IRI Intelligence Briefing

News and Developments Affecting the Workplace

Volume Number & Date: 
Vol. 1 No. 7 - February 2009

Labor Rebirth Underway

Fueled by bitter rivalry, election-year politics and a mix of ambition and opportunity, unions have significantly escalated their organizing efforts in the healthcare industry, with 2008 shaping up to be a watershed year for U.S. labor.

Although union membership in the industrial sector has been in a free-fall for many years, just the opposite is true in the healthcare industry where, as one organizer puts it, unions hope to put the movement back into the labor movement.

By year end, hospitals and health systems could be facing a starkly more hostile organizing environment as emboldened unions make organizing the central focus in the labor power struggle.

This new threat presents a real opportunity for healthcare leaders to take action, by taking the pulse of their organizations and identifying weaknesses and openings that a union could exploit.

Those hospitals committed to maintaining a union-free workplace must be prepared to begin or renew a dialogue with managers and employees about what unionization could mean and cost. Most important, leaders must be able to articulate to employees the advantages of having the freedom and professional autonomy possible only through a direct working relationship with their supervisors and managers.

By acting now to educate managers and make organizational improvements, health leaders could help ensure that employees are less receptive to union appeals. The goal: to make the workplace a less vulnerable target.

The campaign to organize healthcare workers is playing out most aggressively in California, Texas, Ohio, Illinois, Florida, Washington and Pennsylvania, although there is some activity in nearly every state.

Two key factors have led to this escalation of organizing:

1. The Battle of the Healthcare Titans: California Nurses Association/National Nurses Organizing Committee v. Service Employees International Union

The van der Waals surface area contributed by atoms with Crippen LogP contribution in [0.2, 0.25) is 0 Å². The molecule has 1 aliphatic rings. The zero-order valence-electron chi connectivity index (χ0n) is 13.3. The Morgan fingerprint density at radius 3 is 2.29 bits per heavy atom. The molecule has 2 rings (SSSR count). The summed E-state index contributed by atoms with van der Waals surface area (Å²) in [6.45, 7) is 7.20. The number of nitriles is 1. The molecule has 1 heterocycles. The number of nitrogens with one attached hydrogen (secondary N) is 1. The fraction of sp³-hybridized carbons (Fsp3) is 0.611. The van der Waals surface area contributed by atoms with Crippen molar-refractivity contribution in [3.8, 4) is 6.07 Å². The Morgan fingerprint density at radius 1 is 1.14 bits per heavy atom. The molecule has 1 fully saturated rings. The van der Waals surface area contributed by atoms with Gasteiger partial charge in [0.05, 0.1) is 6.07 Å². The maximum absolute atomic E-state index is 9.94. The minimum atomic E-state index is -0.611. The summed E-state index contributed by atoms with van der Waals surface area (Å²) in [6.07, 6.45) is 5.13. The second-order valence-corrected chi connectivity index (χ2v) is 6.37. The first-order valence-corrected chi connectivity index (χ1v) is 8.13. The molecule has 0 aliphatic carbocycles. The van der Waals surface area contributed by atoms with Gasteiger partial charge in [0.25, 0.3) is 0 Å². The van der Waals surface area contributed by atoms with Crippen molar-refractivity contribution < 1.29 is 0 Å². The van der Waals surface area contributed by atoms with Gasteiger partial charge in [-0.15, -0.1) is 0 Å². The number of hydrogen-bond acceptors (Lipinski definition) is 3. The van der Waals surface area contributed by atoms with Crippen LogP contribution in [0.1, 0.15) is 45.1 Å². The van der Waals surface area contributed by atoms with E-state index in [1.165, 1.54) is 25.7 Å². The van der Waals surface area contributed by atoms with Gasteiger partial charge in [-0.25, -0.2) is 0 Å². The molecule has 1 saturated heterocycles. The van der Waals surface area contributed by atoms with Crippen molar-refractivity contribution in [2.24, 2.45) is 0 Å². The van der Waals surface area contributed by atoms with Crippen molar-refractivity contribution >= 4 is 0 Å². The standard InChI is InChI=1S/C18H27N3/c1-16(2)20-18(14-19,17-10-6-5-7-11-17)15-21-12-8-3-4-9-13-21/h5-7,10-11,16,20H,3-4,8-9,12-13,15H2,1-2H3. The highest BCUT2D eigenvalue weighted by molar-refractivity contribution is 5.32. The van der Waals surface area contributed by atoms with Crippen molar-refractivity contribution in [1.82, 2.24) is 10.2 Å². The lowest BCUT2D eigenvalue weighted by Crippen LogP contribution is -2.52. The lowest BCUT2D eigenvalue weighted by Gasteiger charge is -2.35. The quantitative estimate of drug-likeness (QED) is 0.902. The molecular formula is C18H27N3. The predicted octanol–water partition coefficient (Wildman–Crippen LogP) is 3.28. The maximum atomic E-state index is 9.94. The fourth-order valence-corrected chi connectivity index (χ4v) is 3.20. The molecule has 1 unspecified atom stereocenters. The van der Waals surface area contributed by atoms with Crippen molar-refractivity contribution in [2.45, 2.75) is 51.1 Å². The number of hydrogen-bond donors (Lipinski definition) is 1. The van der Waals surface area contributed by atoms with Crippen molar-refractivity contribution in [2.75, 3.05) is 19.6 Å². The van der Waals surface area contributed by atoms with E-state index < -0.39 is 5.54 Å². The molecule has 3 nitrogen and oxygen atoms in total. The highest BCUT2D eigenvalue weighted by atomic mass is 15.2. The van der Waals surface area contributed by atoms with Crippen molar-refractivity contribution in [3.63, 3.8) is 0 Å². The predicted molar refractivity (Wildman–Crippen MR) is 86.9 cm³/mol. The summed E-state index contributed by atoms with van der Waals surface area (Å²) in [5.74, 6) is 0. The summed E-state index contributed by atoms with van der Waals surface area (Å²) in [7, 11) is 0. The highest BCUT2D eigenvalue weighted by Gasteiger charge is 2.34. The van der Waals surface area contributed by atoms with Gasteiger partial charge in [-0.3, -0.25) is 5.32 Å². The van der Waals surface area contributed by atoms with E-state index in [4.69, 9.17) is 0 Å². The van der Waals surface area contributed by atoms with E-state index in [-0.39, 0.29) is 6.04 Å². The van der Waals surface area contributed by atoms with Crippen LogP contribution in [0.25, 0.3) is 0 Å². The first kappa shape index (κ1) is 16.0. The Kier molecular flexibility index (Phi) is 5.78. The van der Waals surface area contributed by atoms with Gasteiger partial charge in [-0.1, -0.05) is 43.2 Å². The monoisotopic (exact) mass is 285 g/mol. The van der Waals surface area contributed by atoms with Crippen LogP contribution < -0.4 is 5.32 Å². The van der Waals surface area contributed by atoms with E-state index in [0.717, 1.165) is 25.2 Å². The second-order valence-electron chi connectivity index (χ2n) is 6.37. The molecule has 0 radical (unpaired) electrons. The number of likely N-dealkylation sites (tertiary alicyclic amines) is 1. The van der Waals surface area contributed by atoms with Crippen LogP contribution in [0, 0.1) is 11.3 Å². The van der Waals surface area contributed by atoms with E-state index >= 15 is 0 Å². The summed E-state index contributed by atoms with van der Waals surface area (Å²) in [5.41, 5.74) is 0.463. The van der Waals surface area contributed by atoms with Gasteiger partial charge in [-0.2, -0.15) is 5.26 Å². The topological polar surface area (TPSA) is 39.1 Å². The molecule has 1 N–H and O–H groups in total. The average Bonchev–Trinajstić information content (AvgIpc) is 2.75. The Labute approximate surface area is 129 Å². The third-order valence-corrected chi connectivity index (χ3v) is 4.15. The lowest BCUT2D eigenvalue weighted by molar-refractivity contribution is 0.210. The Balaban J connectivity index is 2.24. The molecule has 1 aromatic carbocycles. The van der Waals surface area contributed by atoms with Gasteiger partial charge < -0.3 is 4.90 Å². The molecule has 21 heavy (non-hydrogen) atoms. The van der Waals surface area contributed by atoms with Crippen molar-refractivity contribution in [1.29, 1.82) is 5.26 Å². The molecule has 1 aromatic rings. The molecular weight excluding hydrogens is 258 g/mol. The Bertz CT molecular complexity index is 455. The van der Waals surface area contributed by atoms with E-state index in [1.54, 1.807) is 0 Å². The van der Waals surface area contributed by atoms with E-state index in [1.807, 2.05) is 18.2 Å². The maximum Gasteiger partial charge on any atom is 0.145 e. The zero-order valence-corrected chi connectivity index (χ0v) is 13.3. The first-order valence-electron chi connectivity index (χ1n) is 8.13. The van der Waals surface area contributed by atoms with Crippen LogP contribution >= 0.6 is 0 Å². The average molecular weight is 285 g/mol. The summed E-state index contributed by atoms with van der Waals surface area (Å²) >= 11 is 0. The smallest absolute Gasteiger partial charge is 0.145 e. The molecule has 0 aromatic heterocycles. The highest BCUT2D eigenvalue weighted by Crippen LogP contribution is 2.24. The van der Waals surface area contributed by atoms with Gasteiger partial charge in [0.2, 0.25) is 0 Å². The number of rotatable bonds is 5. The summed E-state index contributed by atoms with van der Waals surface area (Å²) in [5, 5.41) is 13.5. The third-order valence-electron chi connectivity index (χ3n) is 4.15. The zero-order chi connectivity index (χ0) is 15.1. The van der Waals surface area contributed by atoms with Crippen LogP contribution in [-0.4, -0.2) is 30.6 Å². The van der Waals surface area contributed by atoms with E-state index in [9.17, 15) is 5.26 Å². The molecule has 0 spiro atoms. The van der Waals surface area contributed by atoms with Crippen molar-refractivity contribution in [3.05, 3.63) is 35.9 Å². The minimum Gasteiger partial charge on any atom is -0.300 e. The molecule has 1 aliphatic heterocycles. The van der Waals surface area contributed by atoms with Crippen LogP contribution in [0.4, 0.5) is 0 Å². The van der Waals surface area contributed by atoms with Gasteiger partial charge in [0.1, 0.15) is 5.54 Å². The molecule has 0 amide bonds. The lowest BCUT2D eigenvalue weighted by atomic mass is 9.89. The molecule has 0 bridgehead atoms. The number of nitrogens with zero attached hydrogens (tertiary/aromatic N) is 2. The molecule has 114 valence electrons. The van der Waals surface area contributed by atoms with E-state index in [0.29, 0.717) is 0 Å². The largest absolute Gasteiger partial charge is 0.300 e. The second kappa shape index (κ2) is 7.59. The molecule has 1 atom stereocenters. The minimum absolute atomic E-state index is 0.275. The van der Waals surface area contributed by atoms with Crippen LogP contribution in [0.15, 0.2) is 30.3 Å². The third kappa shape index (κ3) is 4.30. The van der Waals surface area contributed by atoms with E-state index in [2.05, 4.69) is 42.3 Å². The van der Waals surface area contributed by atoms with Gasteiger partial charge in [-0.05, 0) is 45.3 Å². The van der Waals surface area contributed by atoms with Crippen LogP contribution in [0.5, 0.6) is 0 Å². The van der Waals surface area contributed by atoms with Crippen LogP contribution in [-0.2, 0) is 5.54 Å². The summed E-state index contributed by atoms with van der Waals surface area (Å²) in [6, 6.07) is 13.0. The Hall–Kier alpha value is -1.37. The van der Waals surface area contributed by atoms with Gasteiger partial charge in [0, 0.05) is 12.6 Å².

Rarely have rival unions been so publicly antagonistic or aggressively hostile in competing for the votes and voice of healthcare workers.

While hospital nurses and other healthcare workers have been prime organizing targets for many years, labor's recent success in this arena has created new momentum.

One difference between organizing in healthcare workers and other employees is the success of these unions in moving beyond the traditional union focus on pay and benefits to make members part of a broader cause. That's achieved in part by labor's efforts to align with lawmakers and business leaders in support of national healthcare re-form, a politically popular cause.

But an even more potent appeal to healthcare workers is labor's self-appointed role as the guardians of healthcare workers and safe like that enacted in California, is behind ratio legislation in at least a dozen states - a campaign the union is also using to collect the names and contact information for nurses across the country.

The SEIU, meanwhile, has put its political advocacy behind legislation to increase funding for nurse training and retention - a campaign designed to strengthen the union's appeal to RNs as well as the patient care aides and service workers that make up the majority of SEIU members.

Both unions now boast success rates topping 80 percent in healthcare petition elections. But neither is content to share the spoils.

Consider the face-off between the CNA/ NNOC and SEIU in Ohio, where the CNA scuttled a scheduled March 11 representation election scheduled as part of a deal between the SEIU and Catholic Healthcare Partners to give employees an opportunity to vote yea or nay after the union spent years trying to organize the system. In spoiling the SEIU's hard fought deal, the California-base union not only challenged its rival in the CHP arena, but made clear that it would compete to organize nurses in hospitals across the country."We're in a war with SEIU," Rose Ann DeMoro, CNA's head, told participants at a conference April.

The CNA/NNOC has ramped up its organizing and political activity from coast to coast, using FOIA requests to obtain nurses' names and information from state nurse licensing boards and attempting to raid bargaining units represented by state hospital associations. Recently, the CNA/NNOC made a play for Texas nurses already represented by AFL-CIO sister union, AFSCME.

In the weeks since the Ohio skirmish, the unions have taken their battle public in an extension of the rift begun when the SEIU and several allied unions split off from the AFL-CIO, and the CNA joined the old-guard federation - forever ending the uneasy alliance the two unions had forged in those hospitals and health systems where the CNA represented RNs and the SEIU represented service workers.